Two Types of Wisdom at the Same Exact Time

By Jacob Smith

I have had a deep conviction that everyone is imperfect and stands in need of the grace of God found in Jesus Christ in every facet of their life. That conviction has stood strong and carried me through my ministry until some time ago. I never thought it would be possible, but I believe the world saw perfection achieved when one man, Isaac Caldiero, was the first-ever winner of American Ninja Warrior, in its six seasons on NBC.

The 33-year-old rock climber/busboy —because it is never about the money — astounded the world as he performed climbing feats that no mere mortal would ever have thought possible. But what I found most interesting is that he began the event by coming out dressed like Jesus, and might I add he looked pretty official.

Now of course I am being sarcastic, but I bring this up because this is how most people think Christianity works. Jesus is an amazing example for us to follow, he is at the top of the American Ninja Warrior platform — spiritually speaking — looking down upon us, calling us to rise up to our more perfect selves, and ultimately failure is not an option, nor is it in the equation.

This is my first point: We want to be powerful, we are wired this way, especially if you live in this city. We want religion to help us be successful, help clean ourselves up, help us be more conscious and mindful. Hence we want a Jesus who will help us get to the winner’s podium.

Yet as St. Mark tells us, Jesus keeps teaching his disciples, “The Son of Man is to be betrayed into human hands, and they will kill him, and three days after being killed, he will rise again.” This sounds like losing, big time. And I love how Mark describes the disciples’ response, “for they did not understand what he was saying and they were afraid to ask him.” That is such an honest response.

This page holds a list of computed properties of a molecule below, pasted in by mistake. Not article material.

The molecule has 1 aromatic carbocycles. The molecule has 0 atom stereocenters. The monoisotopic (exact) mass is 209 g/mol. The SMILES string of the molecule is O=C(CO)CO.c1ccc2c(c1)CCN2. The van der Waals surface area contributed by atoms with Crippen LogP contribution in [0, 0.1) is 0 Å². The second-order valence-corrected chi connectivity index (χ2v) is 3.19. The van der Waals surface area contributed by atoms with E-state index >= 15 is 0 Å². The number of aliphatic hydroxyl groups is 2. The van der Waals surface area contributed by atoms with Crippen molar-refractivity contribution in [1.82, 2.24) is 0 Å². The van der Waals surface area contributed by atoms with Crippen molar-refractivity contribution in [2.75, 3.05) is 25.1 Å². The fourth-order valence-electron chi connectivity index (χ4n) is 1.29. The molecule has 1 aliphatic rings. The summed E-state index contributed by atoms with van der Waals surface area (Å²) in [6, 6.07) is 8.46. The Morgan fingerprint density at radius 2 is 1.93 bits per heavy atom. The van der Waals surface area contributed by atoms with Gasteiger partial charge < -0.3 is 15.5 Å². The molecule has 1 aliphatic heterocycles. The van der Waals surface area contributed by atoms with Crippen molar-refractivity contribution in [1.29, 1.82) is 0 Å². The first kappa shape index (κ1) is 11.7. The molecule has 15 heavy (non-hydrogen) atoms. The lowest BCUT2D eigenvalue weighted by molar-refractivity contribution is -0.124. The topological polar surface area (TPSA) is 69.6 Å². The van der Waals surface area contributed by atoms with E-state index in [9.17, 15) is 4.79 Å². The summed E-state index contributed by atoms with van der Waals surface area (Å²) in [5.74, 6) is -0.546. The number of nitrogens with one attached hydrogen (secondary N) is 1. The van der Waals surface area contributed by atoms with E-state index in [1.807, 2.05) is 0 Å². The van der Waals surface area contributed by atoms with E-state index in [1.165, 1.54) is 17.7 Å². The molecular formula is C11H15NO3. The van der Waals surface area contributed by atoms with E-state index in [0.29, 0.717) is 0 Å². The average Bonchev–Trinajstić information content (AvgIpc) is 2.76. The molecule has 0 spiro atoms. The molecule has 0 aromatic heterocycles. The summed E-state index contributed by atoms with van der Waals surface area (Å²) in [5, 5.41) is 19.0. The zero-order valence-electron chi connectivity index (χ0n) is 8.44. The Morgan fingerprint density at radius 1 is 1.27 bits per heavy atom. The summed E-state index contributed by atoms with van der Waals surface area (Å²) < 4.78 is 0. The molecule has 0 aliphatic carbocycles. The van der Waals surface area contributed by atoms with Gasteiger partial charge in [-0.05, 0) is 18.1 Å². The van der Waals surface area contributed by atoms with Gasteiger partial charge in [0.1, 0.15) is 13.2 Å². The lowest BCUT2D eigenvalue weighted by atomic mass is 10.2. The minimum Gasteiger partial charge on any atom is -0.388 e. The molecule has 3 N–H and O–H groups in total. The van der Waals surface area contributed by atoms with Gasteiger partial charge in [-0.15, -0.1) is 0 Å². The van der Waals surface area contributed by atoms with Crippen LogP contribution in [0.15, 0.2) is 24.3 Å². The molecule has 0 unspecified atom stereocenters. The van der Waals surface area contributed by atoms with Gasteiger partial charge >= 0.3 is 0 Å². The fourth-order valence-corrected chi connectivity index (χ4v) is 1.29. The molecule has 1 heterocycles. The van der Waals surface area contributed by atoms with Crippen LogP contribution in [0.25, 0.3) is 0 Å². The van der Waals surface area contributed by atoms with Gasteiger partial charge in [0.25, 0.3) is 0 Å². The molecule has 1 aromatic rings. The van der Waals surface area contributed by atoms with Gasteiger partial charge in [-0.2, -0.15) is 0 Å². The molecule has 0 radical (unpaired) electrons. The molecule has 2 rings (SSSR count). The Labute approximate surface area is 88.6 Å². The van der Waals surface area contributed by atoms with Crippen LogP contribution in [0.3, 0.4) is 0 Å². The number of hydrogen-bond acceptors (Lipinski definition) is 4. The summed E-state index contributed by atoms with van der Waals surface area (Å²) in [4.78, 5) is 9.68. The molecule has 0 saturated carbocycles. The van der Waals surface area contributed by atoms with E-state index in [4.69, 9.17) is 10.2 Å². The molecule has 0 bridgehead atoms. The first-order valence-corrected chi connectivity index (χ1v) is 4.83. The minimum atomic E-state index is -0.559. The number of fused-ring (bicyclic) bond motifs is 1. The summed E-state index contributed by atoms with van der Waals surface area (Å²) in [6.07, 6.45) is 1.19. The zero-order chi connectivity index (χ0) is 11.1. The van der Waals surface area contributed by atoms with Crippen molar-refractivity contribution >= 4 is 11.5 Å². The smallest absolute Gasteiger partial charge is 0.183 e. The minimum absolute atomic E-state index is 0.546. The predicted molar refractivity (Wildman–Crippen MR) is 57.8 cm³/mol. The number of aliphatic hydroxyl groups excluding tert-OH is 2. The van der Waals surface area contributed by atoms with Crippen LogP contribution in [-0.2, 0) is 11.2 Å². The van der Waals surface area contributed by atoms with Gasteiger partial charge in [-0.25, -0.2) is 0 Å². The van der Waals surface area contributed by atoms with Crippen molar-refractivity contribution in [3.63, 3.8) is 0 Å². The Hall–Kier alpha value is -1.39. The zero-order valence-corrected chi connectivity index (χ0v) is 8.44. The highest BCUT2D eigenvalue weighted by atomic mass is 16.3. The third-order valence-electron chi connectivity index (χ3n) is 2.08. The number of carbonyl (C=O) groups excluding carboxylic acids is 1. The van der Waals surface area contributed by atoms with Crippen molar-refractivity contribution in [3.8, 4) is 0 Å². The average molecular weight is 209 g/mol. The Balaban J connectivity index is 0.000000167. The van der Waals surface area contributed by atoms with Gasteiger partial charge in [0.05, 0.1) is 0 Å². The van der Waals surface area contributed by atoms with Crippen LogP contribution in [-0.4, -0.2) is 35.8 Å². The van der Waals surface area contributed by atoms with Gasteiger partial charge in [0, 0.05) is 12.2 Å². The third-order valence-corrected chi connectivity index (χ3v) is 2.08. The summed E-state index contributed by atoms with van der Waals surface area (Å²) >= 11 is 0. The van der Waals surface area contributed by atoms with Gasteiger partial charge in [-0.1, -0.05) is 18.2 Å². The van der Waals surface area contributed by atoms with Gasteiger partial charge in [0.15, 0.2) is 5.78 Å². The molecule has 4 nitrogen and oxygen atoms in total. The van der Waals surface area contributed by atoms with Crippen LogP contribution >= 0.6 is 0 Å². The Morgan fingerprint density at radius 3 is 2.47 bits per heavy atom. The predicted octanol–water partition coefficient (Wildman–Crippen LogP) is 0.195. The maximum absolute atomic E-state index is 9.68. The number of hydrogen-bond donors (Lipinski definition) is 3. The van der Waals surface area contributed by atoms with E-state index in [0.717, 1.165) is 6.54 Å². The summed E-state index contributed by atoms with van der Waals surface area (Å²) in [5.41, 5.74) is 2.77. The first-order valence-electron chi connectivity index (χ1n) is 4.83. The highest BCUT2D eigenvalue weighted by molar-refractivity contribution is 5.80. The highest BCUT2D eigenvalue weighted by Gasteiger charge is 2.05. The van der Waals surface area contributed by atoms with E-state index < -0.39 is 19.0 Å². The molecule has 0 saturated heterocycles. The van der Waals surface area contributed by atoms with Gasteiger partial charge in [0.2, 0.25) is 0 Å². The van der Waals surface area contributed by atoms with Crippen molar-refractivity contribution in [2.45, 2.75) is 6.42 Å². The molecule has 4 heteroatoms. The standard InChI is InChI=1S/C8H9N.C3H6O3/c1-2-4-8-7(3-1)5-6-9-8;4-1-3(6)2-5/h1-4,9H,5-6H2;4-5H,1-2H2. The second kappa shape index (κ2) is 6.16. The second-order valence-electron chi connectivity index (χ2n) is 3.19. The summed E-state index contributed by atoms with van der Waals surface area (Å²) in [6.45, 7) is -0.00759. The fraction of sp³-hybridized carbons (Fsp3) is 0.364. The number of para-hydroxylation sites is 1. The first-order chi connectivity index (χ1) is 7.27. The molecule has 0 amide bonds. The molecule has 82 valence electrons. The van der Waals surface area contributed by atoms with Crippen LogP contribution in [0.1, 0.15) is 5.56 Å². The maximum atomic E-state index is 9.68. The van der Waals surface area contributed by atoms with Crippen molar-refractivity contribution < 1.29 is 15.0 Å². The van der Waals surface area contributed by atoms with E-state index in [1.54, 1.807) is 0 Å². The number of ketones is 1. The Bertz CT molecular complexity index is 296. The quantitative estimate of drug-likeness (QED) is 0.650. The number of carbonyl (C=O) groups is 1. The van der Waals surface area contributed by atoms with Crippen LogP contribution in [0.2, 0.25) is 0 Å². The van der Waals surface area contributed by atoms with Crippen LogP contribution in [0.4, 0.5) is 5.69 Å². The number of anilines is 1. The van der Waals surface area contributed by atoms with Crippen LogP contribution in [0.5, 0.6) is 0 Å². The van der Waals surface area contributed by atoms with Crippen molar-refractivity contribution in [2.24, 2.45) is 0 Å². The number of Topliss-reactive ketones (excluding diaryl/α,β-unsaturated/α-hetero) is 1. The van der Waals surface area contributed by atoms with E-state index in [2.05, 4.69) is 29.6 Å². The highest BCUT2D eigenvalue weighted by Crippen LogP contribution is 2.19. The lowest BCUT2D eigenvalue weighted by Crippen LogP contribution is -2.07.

Surely that can’t be the plan, Jesus, to not even make it on a podium, or get a participation medal, but rather die.

This is my second point: True religion is different than our natural ways of thinking about life. Jesus, the Gospel, is an entirely different plan, which focuses not on power but on weakness, not on glory but the cross. Not on the greatness of winning but the greatness of losing.

Mark tells us when they finally reached Capernaum, Jesus asked them, “So what were you guys talking about?” The disciples know that Jesus knows what they were talking about: who was going to be the greatest. However, I am not convinced, it was greatest in terms of who was going to be the president of Jesus’ fan club. John was not fighting with Peter over who was going to be the first pope.

I think it was more along the lines of everyday winning, everyday trying to save our lives, comparing stuff, where we find our identity (a.k.a self-justification). Where do you live… Atlanta, that is wonderful. Where do I live? … I thought you’d never ask, a little place called New York City. We do it with our spouses: Honey, I did do the dishes every night and read to the kids, I know you had a long day at work, but I think I am entitled to a little me time.

This happened to me when I first moved to New York City. We had this young hot shot attend the parish, he is now a very well-known commentator on religion in America, and me being a great pastor —there it is — took him out for coffee.